• Prove that their presence and employment in the United States will “benefit the national economy, cultural or educational interests, or welfare of the (country) in the future.”
  • Prove their services associated with their exceptional ability “are sought by an employer” in the United States.

Foreign nationals with an advanced degree qualify for an NIW if:

  • They hold a bachelor’s degree from a United States’ college or university, or its equivalent, plus have five years of “progressive,” post-degree experience in a related field ; or
  • They have received a master’s or higher degree from a U.S. college or university, or its foreign equivalent.

In practical terms, the guidance issued by the Biden administration in January 2022 creates a pathway for many foreign nationals who have completed a STEM program at a U.S college or university (or its equivalent) to apply for and receive an NIW, as they can qualify as holding an ”advanced degree.”

In many cases, a STEM graduate with the requisite degree can begin their green card application by pursuing a self-petitioned NIW immigrant visa petition detailing work in one of the critical and emerging technologies promoted by the government. However, the completion of the green card process will be pending the cutoff dates established in the Visa Bulletin for the EB-2 category, which can be several years for certain nationalities. Still, the NIW is advantageous for those foreign nationals as it bypasses the PERM process and does not require employer sponsorship.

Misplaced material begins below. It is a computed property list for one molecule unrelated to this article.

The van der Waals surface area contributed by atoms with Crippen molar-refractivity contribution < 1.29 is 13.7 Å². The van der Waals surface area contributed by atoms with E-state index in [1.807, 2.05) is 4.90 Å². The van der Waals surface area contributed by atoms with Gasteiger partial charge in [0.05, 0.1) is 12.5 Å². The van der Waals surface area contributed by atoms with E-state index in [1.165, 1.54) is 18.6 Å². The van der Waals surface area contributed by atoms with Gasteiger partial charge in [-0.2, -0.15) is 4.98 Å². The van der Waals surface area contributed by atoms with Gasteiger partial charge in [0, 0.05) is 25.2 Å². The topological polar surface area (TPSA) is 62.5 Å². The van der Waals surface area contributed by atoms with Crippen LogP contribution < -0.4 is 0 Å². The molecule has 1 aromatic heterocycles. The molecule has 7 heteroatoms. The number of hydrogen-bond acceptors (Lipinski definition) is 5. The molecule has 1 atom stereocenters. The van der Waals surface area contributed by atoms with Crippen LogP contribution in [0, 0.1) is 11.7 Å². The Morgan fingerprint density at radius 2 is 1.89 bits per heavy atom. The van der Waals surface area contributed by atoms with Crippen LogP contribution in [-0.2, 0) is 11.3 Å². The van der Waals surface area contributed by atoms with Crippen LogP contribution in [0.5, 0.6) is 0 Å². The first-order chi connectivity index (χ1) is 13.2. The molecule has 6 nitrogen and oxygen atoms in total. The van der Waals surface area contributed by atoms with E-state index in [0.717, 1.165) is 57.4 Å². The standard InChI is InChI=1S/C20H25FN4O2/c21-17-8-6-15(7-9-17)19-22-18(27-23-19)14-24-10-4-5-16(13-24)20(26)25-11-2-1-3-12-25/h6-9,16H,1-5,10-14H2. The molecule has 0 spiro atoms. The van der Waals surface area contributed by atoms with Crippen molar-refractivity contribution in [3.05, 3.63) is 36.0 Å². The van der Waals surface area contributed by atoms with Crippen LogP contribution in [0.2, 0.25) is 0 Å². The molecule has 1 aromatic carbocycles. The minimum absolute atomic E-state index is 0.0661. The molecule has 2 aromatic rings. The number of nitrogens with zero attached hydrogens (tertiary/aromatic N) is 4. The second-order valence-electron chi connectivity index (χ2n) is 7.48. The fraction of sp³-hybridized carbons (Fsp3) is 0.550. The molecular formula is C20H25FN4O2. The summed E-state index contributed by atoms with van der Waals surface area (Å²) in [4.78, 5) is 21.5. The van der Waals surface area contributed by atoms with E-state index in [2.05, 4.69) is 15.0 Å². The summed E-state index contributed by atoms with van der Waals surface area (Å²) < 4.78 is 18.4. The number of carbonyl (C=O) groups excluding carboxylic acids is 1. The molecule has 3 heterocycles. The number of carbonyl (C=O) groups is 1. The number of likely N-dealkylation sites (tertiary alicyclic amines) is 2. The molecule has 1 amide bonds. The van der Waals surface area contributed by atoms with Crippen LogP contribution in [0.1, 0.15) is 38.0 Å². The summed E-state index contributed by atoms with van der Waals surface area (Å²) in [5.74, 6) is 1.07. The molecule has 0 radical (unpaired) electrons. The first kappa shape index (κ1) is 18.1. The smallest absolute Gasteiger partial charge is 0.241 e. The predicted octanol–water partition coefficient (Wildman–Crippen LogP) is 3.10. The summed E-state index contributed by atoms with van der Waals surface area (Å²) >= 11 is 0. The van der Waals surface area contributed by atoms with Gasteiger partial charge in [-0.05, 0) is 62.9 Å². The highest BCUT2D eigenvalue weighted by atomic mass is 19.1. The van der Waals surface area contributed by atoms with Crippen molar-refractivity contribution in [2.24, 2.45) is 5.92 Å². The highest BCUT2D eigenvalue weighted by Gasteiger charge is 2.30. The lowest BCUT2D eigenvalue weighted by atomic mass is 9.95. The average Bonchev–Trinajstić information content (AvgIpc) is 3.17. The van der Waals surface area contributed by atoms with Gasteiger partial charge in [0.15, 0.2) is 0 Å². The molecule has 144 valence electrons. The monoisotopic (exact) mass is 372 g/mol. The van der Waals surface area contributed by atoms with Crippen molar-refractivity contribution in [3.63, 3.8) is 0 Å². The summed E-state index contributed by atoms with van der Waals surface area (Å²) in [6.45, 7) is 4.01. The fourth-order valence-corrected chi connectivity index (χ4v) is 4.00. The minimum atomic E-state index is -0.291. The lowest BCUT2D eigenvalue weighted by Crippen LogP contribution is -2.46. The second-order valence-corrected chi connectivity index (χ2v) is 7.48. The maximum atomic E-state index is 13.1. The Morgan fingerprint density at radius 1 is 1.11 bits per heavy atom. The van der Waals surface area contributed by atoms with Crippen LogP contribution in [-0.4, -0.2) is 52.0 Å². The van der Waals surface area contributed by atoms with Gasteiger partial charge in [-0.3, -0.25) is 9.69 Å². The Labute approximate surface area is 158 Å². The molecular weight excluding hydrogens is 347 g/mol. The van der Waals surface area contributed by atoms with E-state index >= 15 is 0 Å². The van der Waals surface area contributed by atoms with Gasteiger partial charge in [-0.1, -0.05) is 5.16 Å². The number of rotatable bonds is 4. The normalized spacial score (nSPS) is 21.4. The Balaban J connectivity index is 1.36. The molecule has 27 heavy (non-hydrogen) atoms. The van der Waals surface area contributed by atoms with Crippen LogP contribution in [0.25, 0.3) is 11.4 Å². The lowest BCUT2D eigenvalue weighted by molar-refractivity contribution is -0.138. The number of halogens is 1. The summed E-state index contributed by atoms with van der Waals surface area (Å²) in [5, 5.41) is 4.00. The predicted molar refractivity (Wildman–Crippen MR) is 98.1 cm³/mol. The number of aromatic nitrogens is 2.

STEM graduates with a bachelor’s degree (or its equivalent) must complete the five-year postgraduate work requirement before they become eligible to begin the green card process via an NIW. Those foreign nationals can gain the necessary experience by obtaining a nonimmigrant work visa to stay in the United States, or by returning to and finding employment in their country of origin.

This updated guidance is intended to “promote efficient and effective benefit processing as USCIS reviews requests for national interest waivers,” according to a fact sheet released by the White House.

Learn more about the Visa Bulletin and applying for a green card here.

National Interest Waivers: Three-part test and other requirements

As mentioned earlier, a foreign national seeking an NIW must first establish they are eligible for EB-2 classification.

In addition, the foreign national must demonstrate their employment is truly in the national interest and it would benefit the U.S. to a greater degree than other minimally qualified U.S. workers. This is proven through a three-part test that has been created by DHS.

The three-part test involves proving:

  • The foreign national’s proposed endeavor has both substantial merit and national importance
  • The foreign national is well positioned to advance the proposed endeavor
  • On balance, it would be beneficial to the United States to waive the requirements of a job offer and thus of a labor certification

As previously noted, no offer of employment is required, however, the foreign national must also submit evidence that they are coming to the U.S. to continue work in their area of expertise and that their admission will prospectively benefit the country.